The Democrats’ his­tory of racial dis­crim­i­na­tion

The Washington Times Weekly - - Commentary -

Charges of in­tol­er­ance are lev­eled rou­tinely at those who ques­tion the ad­min­is­tra­tion’s poli­cies. To lis­ten to the ac­cusers, one would think the en­tire his­tory of racial dis­crim­i­na­tion and dis­cord in this na­tion were prop­erly laid at the feet of Repub­li­cans. His­tory teaches oth­er­wise.

I grew up in the Deep South, a John F. Kennedy Demo­crat. My par­ents taught me that, as Martin Luther King would say later, peo­ple should be equal be­fore the law, judged by the con­tent of their char­ac­ter, not the color of their skin. Of course, that was not the pre­vail­ing view at the time, when racial dis­crim­i­na­tion led to sep­a­rate schools, the­ater seat­ing and wa­ter foun­tains.

The shame­ful pol­i­tics of racial divi­sion were prac­ticed skill­fully by the dem­a­gogues of the day. They were all Democrats. If you’re of a cer­tain age, you’ll re­mem­ber, among oth­ers: Ge­or­gia’s Lester Mad­dox, of ax-han­dle fame; Ge­orge Wal­lace of Alabama, who stood in the schoolhous­e door; Harry Byrd of “mas­sive re­sis­tance” Vir­ginia; and the ev­er­last­ing Sen. Robert C. Byrd of West Vir­ginia, who, along with Sen. Al Gore Sr. of Ten­nessee and other Democrats, fil­i­bus­tered against the Civil Rights Act of 1964 for 57 days.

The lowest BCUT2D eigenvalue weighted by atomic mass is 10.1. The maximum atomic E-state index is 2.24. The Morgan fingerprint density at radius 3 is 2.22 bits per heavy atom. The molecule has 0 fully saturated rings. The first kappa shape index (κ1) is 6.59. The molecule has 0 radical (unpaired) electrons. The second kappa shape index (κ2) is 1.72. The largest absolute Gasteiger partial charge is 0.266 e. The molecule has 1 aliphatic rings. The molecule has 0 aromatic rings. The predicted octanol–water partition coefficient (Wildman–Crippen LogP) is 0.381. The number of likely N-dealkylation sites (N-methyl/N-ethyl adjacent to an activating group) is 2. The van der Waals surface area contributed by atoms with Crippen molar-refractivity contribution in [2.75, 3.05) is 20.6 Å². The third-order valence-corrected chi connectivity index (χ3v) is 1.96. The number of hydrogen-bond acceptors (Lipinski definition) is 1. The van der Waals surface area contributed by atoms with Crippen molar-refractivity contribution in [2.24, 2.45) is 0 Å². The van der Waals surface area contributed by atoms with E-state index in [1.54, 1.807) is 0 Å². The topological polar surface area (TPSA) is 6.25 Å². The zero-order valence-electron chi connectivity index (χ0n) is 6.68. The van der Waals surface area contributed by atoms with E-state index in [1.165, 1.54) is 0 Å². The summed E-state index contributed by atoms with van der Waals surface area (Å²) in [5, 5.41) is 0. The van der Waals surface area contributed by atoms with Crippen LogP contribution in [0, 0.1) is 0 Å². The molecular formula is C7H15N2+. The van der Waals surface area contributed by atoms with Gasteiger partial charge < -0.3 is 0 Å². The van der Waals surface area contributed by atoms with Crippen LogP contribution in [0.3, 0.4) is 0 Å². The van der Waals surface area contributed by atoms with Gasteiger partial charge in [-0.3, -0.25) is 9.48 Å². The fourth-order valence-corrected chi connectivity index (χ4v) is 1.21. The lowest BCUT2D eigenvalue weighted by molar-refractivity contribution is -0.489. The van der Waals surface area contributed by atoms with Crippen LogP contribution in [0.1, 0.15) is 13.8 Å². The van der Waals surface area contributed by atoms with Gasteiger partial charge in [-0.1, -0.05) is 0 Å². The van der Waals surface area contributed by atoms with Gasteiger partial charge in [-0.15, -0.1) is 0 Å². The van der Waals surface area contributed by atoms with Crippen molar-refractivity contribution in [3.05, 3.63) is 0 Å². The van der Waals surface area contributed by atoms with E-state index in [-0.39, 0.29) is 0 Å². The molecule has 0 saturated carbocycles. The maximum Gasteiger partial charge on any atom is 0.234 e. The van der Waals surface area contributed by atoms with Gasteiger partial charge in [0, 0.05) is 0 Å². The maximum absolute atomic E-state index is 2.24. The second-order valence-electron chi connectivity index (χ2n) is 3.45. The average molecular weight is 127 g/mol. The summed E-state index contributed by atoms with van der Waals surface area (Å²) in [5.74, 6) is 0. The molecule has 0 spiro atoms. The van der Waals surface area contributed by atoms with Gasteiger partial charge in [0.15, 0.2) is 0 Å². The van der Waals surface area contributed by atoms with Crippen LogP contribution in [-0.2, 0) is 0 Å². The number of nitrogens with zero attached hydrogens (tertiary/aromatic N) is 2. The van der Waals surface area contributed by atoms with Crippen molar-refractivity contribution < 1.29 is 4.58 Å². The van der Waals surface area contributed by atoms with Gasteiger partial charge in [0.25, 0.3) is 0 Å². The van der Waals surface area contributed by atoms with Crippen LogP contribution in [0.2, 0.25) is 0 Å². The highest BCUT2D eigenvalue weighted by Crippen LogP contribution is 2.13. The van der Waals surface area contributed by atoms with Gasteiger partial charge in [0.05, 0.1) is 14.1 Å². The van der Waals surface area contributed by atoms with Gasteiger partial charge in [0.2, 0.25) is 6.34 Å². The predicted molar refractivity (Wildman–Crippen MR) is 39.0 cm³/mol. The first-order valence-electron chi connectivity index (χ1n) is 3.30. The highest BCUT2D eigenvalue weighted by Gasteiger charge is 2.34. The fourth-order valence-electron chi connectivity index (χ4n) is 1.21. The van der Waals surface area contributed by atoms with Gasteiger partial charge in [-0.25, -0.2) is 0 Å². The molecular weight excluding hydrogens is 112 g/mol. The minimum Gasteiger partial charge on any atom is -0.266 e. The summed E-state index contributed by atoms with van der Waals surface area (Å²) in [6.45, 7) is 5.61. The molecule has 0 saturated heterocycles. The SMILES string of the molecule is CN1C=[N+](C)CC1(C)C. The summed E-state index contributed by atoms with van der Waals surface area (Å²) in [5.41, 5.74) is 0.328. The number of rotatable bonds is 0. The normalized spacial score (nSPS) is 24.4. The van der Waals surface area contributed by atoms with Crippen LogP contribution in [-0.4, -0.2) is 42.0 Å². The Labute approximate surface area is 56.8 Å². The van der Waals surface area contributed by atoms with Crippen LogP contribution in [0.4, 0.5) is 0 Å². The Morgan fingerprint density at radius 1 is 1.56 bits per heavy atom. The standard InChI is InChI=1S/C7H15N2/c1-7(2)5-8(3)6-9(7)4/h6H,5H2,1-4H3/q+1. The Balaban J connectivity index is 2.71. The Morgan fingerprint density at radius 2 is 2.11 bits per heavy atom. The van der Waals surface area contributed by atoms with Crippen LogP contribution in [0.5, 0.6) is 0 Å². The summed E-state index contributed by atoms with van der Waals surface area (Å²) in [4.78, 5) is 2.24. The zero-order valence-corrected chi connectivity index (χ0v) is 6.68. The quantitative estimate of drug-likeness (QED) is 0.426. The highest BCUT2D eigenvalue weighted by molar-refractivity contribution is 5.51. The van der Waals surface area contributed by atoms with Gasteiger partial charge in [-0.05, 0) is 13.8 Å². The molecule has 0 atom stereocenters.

It was the Demo­cratic Party that con­ceived, im­ple­mented and per­pet­u­ated the per­ni­cious sys­tem of racial dis­crim-ina­tion and pref­er­ence that arose early in the last cen­tury and fi­nally crum­bled in the 1960s. They did this in or­der to sus­tain their own power. It worked for them, but not for the peo­ple. The Jim Crow sys­tem not only was morally rep­re­hen­si­ble and re­spon­si­ble for much in­jus­tice over many years, but also clearly re­tarded eco­nomic growth. This hurt whites and blacks alike for decades.

As of 1963, the Repub­li­can Party had a long record of sup­port for civil rights leg­is­la­tion — not so the Democrats. Repub­li­can sup­port for the ma­jor civil rights leg­is­la­tion en­acted dur­ing the pres­i­dency of Lyn­don B. John­son was stronger than that of the Democrats.

More than three times as many Demo­cratic se­na­tors (21) as Repub­li­cans (6) voted against the Civil Rights Act in 1964; in the House, the “no” votes came from 96 Democrats and 34 Repub­li­cans. In both cham­bers, greater per­cent­ages of Repub­li­cans than Democrats sup­ported both bills, by sig­nif­i­cant mar­gins. For ex­am­ple, 82 per­cent of Se­nate Repub­li­cans voted for the Civil Rights Act of 1964, as op- posed to 69 per­cent of Democrats; for the Vot­ing Rights Act of 1965, 97 per­cent of Repub­li­can se­na­tors voted yes, ver­sus 74 per­cent of the Democrats.

There was a time when ma­jori­ties in both par­ties (even if nar­rower among Democrats) en­dorsed the equal treat­ment of all Amer­i­cans, without re­gard to race. Pub­lic opin­ion shifted heav­ily and quickly in the same di­rec­tion, per­haps be­cause the moral and ra­tio­nal case was com­pelling. As so­ci­ol­o­gist John Shel­ton Reed wrote, “Dur­ing the three years 1963 to 1966, sup­port for de jure seg­re­ga­tion be­came a mi­nor­ity view among white South­ern­ers. The per­cent­age of white South­ern par­ents who com­pletely op­posed pub­lic school de­seg­re­ga­tion, for ex­am­ple, dropped from 61 to 24.” That was a dra­matic shift in a short time. It was per­ma­nent, too, the death rat­tle of Jim Crow.